6. An x-ray diagnostic apparatus comprising:
an x-ray tube which projects a beam of x-rays through a patient examination region to an x-ray sensitive medium when a selected x-ray tube operating voltage is applied thereacross;
a power supply having first and second output lines operatively connected with the x-ray tube for providing the preselected operating voltage across the x-ray tube;
a first plasma device connected between the power supply first output line and ground, the first plasma device including an ionizable medium disposed in a gap between electrodes, one of the electrodes being operatively connected with the first power supply output line, the medium in the gap having an ionization potential such that the medium remains non-ionized when the first output line is carrying the x-ray tube operating voltage;
an x-ray exposure control means for selectively causing the power supply to supply the x-ray tube operating voltage across the first and second output lines from a first time to a second time; and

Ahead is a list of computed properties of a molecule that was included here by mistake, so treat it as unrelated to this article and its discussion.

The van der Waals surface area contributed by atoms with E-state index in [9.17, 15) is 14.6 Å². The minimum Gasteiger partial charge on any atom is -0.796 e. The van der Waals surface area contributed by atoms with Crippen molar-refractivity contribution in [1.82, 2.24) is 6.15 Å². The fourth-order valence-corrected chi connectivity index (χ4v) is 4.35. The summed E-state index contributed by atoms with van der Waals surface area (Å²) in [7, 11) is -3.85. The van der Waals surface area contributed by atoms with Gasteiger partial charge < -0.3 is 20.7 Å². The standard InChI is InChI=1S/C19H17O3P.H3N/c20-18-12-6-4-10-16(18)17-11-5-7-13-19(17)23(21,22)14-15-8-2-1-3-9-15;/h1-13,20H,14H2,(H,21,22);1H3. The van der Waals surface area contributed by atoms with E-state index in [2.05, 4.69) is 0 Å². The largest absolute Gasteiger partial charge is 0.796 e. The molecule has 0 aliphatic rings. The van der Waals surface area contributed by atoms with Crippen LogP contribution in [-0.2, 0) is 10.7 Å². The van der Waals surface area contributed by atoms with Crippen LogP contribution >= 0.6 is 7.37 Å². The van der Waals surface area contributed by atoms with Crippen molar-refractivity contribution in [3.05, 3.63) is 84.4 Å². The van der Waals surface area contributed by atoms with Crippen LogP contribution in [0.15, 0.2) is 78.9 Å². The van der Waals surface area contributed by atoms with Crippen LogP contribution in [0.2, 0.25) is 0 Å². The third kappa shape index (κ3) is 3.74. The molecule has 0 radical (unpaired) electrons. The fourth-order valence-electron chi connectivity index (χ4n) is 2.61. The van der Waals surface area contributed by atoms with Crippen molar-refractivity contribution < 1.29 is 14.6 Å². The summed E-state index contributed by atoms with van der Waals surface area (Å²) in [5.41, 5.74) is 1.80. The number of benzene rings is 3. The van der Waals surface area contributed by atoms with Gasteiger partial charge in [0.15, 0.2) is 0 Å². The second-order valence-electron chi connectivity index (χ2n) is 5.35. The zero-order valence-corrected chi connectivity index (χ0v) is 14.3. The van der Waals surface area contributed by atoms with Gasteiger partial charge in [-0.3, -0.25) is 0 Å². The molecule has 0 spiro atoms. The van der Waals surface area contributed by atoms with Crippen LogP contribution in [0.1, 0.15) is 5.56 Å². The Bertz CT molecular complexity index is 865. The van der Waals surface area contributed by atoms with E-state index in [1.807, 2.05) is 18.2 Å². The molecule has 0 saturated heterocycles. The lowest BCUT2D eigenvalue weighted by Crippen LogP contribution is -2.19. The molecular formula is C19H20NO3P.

a first ionizing means controlled by the exposure control means for ionizing the first plasma device ionizable medium at the second time.
7. The apparatus as set forth in claim 6 wherein:
a second plasma device is operatively connected between the power supply second output line and ground, the second plasma device including an ionizable medium disposed in a gap between electrodes, one of the electrodes being operatively connected with the ground and another electrode being operatively connected with the power supply second output line, the medium in the gap having an ionization potential such that the medium remains non-ionized when the second output line is carrying the x-ray tube operating voltage;
a second ionizing means for ionizing the second plasma device ionizable medium under control of the exposure control means at the second time.